Saturday, August 22, 2009

The Dhandho Investor: Chapter 4

Mohnish Pabrai is an Indian-American businessman and investor. For a number of years, he turned heads with the performance of Pabrai Investment Funds since its inception in 1999. Pabrai has high regards for Warren Buffett and admits that his investment style is copied from Buffett and others. Over the next few weeks, we'll be exploring the topics in his book about value investing.

In 2005, Forbes listed Lakshmi Mittal as the third richest man in the world. Unlike many others on the rich list, Mittal operated in an industry with extremely poor returns on capital - steel mills. As an owner of a steel mill, you have no control over the selling price of your products, and in order to have theh capacity to keep producing your end product, you need a constant supply of capital. As a result, the steel industry has been one of the worst places to invest over the last few decades, with bankruptcies abound around every corner.

Mittal was able to transform his steel mills into efficient steel-producing machines. But if he had grown organically, he likely would never have managed to get his net worth to $20 billion. Instead, he grew by acquiring steel mills that were going under. In some cases, he was acquiring for 10 cents what other investors had built for $1. Once he applied his operational efficiencies to the plants, he had restored the value of the assets to $1 or more, thus generating incredible returns on investment. Once again, Pabrai's "Dhandho" theme echoes through: the downside is minimal, and the upside is tremendous.

Pabrai also takes us the reader through his own experience applying "Dhandho". When he started his business, he had $30K in cash, and $70K in credit card maximums. If his investment went south, he would have to declare bankruptcy and will have lost $30K and would simply have returned to his old job. In other words, his downside risk was minimal. But his upside was not. Within a few years, he had sold his business for several million dollars. This represents another example of Pabrai's "Heads, I win; Tails, I don't lose much" philosophy.


Anonymous said...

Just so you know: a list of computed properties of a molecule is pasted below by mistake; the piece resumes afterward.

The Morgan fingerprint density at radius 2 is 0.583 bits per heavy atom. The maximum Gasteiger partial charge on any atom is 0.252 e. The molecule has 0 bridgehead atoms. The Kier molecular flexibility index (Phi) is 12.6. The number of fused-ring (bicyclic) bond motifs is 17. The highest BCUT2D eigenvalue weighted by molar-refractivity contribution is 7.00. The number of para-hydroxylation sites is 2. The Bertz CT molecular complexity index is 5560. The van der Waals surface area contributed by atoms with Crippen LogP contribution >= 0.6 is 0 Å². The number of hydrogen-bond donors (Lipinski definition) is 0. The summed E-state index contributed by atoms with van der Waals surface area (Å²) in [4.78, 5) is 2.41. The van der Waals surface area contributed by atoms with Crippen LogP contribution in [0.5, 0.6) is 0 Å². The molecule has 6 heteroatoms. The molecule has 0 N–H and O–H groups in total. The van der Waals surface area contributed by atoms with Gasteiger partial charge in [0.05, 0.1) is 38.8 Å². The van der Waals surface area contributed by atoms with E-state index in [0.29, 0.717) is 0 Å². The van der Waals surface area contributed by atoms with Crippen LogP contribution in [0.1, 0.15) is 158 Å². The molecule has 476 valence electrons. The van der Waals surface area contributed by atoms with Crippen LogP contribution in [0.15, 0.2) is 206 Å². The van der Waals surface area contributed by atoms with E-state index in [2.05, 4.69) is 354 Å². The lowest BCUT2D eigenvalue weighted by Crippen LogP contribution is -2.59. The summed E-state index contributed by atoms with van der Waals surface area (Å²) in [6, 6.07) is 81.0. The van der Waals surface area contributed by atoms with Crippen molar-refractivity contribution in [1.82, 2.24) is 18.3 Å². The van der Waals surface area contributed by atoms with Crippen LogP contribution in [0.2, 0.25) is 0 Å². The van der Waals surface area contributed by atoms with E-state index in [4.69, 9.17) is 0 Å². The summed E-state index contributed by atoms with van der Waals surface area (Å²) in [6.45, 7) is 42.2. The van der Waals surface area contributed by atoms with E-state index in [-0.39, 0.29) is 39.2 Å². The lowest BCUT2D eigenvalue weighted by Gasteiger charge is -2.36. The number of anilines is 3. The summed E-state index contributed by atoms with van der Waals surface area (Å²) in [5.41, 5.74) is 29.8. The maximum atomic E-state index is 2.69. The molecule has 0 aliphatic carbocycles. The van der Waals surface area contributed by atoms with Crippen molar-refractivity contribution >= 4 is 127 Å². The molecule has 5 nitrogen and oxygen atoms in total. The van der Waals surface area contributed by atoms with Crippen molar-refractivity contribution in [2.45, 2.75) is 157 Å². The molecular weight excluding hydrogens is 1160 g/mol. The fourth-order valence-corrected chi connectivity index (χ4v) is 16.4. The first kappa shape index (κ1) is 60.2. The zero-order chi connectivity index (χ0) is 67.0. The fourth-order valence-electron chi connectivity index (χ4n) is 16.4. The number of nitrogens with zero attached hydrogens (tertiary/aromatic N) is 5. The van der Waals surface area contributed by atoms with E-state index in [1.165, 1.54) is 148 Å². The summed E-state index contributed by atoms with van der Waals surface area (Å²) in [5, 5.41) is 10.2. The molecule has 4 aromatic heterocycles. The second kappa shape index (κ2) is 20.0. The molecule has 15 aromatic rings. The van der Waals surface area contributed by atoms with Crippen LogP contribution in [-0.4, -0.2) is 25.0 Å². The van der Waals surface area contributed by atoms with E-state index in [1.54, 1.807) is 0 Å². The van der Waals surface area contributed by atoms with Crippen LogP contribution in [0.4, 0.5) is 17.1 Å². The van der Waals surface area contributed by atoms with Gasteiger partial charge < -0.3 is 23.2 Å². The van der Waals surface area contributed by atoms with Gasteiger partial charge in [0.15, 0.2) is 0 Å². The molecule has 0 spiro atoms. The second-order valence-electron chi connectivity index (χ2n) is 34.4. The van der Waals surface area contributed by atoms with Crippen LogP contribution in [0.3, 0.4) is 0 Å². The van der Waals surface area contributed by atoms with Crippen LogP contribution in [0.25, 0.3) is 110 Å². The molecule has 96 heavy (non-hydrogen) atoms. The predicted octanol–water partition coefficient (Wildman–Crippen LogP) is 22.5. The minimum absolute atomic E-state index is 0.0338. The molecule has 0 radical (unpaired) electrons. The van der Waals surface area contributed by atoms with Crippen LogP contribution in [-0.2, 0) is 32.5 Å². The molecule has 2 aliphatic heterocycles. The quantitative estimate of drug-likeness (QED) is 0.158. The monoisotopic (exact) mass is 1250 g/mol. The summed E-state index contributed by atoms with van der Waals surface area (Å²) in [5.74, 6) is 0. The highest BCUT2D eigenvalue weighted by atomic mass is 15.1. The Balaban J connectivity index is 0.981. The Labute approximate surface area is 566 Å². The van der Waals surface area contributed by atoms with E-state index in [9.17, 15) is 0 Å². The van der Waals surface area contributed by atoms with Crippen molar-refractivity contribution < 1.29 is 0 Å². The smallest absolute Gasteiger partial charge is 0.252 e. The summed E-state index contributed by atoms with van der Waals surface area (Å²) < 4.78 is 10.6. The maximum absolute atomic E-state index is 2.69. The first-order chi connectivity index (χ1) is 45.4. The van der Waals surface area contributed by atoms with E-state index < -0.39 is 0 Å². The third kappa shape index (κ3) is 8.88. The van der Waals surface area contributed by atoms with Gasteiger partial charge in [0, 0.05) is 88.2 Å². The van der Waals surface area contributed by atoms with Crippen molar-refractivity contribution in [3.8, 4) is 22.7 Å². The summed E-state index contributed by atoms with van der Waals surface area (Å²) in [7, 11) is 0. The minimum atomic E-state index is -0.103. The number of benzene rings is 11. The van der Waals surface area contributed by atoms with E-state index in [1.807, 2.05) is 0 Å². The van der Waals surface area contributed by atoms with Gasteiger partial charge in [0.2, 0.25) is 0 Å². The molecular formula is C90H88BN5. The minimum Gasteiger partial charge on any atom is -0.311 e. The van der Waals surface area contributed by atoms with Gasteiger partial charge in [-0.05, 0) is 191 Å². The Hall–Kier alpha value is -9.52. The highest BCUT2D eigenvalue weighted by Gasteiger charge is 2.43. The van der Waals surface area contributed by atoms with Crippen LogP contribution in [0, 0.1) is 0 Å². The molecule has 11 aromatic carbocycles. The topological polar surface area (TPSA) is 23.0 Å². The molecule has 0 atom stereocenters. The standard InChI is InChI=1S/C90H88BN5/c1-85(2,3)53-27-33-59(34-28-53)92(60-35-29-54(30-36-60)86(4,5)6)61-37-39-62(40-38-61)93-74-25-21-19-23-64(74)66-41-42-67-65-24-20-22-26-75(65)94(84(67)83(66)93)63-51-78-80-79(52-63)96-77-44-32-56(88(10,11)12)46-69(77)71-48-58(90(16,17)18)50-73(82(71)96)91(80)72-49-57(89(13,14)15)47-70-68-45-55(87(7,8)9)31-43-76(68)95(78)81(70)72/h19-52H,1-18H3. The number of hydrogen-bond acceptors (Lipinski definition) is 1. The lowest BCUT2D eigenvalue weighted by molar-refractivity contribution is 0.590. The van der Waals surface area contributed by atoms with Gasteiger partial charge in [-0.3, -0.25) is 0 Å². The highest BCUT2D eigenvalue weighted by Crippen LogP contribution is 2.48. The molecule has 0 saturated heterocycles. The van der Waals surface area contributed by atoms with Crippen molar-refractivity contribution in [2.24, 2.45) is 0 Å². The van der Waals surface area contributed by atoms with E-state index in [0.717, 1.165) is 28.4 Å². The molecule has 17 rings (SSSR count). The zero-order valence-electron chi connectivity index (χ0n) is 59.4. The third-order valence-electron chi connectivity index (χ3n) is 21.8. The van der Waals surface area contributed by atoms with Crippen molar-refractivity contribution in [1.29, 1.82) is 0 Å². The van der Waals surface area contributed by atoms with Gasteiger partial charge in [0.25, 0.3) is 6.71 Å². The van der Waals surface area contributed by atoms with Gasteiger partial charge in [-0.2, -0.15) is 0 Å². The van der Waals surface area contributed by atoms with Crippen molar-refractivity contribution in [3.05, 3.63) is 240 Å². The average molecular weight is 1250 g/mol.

Yikes, I can't believe this is being posted as something to look up to. If bankruptcy is "tails I don't lose much".. then I don't know what is?

What would "lose much" be for this guy? Getting castrated after going bankrupt? You don't take your savings of 30k, and then max out your credit limits, and regard that risk as "not losing much". That's how you make a homeless person, that's not financial or entrepreneurial advice.

Anonymous said...

As a follow up,

There's an ethical side to this level of risk taking with borrowed money. This Monish individual could have easily leaked his way into the employment food chain at a pension fund - in the role of an investment manager - and done this kind of "minimal risk taking" with other perople's pension money. Apparently, his world view regards complete personal bankruptcy as "tails I don't lose much", which is not a view shared by 99.999% of sane humans.

Books like this inspire illogical risk taking, and label them "tails I don't lose much", to dangle the "heads I win" carrot. One can easily see through the invalidity of the argument by reading these excerpts through the lens of margin of safety.

Finally, there is no proposition in life as heads I win, tails I don't lose much, that is sustaining over the long-term, and if anybody claims to find such a pill, the first response should be strong suspicion.

Saj Karsan said...

Hi Anon,

I agree. Pabrai's view that going bankrupt is not much of a downside is a lot different than our viewpoint.

I'm not sure if it's an ethics issue though, as presumably credit card companies know that people are doing this and as far as I know don't try to stop it, as they just make it back by charging 18% to the people (like Pabrai) that are able to successfully pay it back.